Please visit the Instructions for Authors page before submitting a manuscript. The Article Processing Charge (APC) for publication in this open access journal is 2600 CHF (Swiss Francs). Submitted papers should be well formatted and use good English. Authors may use MDPI's English editing service prior to publication or during author revisions.

Keywords

  • water management
  • sustainable management of water resources
  • water management
  • water policies
  • climate change
  • adapting to climate change
  • monitoring of water resources
  • involvement of water users
  • decision support systems
  • water tourism
  • blue-green infrastructure

Published Papers (7 papers)

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Research

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19 pages, 1361 KiB  
Article
Water Infrastructure System Leakage Analysis: Evaluation of Factors Impacting System Performance and Opportunity Cost
by Keith H. Horbatuck and Mario G. Beruvides
Water 2024, 16(8), 1080; https://doi.org/10.3390/w16081080 - 10 Apr 2024
Viewed by 234
Abstract
Concerns over both water quality and quantity continue to increase globally. As the need for useable and potable water becomes more of a widespread issue, there is an opportunity to review and consider alternatives to how water is used, consumed, and sustained for [...] Read more.
Concerns over both water quality and quantity continue to increase globally. As the need for useable and potable water becomes more of a widespread issue, there is an opportunity to review and consider alternatives to how water is used, consumed, and sustained for future use by the world’s population. A review of data across cities within North America shows improvement opportunities in water infrastructure systems. Using water audit and loss control data from the American Water Works Association (AWWA) and the Water Research Foundation (WRF), an analysis is provided to define opportunities for mitigating water losses among select North American Water Infrastructure systems in the U.S. states of Georgia and California. The research methodology used includes statistical analysis data while grouping utility sizes to identify utility cost opportunities. Variables on water loss and customer cost that have a positive impact on overall and long-term water system sustainability are identified. The analysis shows California, while having firm water guidance and higher rates compared to Georgia, also demonstrates less overall water loss. The results of the analysis are presented, showing comparison characteristics and opportunities for additional change to improve utility funding. Full article
(This article belongs to the Special Issue Water Governance and Sustainable Water Resources Management)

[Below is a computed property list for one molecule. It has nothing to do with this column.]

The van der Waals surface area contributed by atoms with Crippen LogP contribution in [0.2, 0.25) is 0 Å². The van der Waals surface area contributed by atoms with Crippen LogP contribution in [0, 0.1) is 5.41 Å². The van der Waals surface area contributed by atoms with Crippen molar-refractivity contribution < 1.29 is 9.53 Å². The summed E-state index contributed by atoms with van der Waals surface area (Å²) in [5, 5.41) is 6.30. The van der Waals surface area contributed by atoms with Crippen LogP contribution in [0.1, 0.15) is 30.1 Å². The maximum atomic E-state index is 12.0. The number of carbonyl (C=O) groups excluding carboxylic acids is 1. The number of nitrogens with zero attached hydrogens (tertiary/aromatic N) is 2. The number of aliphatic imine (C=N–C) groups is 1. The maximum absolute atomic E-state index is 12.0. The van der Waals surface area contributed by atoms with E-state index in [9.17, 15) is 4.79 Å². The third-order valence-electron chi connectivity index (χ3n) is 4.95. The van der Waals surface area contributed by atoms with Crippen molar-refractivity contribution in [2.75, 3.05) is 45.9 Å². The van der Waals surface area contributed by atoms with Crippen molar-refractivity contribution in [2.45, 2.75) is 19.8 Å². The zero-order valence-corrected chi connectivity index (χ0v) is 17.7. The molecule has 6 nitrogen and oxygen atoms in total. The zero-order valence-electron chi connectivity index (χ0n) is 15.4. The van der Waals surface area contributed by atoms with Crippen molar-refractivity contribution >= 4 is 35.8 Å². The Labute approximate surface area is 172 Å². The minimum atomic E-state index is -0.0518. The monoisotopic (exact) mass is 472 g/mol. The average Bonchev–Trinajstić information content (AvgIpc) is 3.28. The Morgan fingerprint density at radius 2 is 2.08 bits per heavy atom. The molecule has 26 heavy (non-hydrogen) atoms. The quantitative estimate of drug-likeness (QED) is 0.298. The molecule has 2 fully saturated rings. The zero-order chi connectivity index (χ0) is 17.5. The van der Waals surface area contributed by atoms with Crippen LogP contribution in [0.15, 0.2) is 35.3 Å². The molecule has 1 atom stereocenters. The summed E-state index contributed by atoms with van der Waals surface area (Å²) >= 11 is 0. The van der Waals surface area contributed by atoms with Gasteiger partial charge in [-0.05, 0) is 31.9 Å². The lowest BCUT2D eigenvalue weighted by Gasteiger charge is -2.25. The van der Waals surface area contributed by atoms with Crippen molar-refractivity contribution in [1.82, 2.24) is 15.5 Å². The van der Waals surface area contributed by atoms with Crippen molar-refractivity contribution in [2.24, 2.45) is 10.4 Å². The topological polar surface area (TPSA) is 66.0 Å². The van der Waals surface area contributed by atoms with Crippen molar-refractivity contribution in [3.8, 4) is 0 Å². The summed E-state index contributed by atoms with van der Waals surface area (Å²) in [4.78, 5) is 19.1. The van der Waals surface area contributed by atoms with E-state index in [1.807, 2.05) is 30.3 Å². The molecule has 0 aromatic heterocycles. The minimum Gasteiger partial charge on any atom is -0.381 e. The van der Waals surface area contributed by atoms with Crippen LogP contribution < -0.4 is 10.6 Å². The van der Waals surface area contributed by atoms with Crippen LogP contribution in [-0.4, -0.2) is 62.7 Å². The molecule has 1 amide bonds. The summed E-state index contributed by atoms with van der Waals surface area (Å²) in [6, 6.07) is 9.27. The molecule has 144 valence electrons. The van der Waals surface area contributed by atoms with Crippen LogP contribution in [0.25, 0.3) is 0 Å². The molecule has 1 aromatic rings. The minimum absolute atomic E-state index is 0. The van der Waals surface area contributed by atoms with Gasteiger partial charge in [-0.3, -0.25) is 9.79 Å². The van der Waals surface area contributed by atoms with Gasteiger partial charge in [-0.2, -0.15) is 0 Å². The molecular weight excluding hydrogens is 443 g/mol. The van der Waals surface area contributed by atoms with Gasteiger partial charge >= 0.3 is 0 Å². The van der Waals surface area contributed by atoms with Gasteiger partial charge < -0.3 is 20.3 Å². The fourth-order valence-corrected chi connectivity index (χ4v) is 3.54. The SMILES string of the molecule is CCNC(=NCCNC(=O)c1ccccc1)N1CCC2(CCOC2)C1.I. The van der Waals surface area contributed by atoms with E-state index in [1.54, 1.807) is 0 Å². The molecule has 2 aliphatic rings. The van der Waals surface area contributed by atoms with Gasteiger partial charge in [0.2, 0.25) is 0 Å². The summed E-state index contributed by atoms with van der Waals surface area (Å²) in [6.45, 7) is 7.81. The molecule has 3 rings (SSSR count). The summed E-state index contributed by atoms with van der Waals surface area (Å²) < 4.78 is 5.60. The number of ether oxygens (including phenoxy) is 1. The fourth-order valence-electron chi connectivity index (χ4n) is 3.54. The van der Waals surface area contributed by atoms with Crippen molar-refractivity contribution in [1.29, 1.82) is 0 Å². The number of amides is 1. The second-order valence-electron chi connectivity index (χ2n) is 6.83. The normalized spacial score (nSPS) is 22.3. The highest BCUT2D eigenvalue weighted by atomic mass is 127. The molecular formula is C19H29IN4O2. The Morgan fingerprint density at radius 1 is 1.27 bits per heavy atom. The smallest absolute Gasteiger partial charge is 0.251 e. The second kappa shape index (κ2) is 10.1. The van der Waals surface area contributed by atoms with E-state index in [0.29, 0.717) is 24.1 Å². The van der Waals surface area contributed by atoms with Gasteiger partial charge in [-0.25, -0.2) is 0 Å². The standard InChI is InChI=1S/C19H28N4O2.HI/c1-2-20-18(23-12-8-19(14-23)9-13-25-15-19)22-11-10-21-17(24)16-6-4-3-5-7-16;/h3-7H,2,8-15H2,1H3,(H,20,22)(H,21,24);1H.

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20 pages, 7413 KiB  
Article
Large-Scale Two-Dimensional Cascade Modeling of the Odra River for Flood Hazard Management
by Robert Banasiak
Water 2024, 16(1), 39; https://doi.org/10.3390/w16010039 - 21 Dec 2023
Viewed by 830
Abstract
Large-scale two-dimensional hydrodynamic modeling at high resolution is still rarely performed because of its high computational cost and the lack of topographical data for some areas. Despite this, such modeling has been performed for the Odra River, the second largest river in Poland. [...] Read more.
Large-scale two-dimensional hydrodynamic modeling at high resolution is still rarely performed because of its high computational cost and the lack of topographical data for some areas. Despite this, such modeling has been performed for the Odra River, the second largest river in Poland. This river has a high potential for flooding, which has been severely experienced many times in history, most recently in 1997 and 2010, when floods caused large losses. Since then, many different types of activities have been executed in order to reduce the risk of flooding. The paper presents a 2D modeling concept created during these activities. Given that the river valley is up to several kilometers wide, and consists of many complex topographical features and hydrotechnical facilities, a cascade of 25 2D models in MIKE21 software was developed. It covers a 600 km long section of the Odra River and an area of 5700 km2 in total. A regular grid resolution of 4–6 m was used in the modeling. The models were applied for numerous purposes, first for the elaboration of flood hazard and flood risk maps for larger cities, and then for the verification of historic flood data and stage–discharge relations at gauge stations, as well as the verification of design discharges via flood routing. Other important uses were the evaluation of the effectiveness of flood mitigating works, including the feasibility study for the Racibórz reservoir, and the assessment of flood hazard due to embankment failure or ice jamming. Selected applications, as well as practical aspects of the model’s preparation and use, are presented. Full article
(This article belongs to the Special Issue Water Governance and Sustainable Water Resources Management)
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15 pages, 2290 KiB  
Article
Community Management of Groundwater under a Private Property Regime: An Example of Institutional Local Adaptation to Overexploitation Problems in the Copiapó Aquifer, Chile
by Rodrigo Fuster, Katherinne Silva-Urrutia, Cristian Escobar-Avaria, José Miguel Valdés-Negroni, Gustavo Abrigo-Cornejo and Hilda Moya-Jofré
Water 2023, 15(24), 4257; https://doi.org/10.3390/w15244257 - 12 Dec 2023
Viewed by 762
Abstract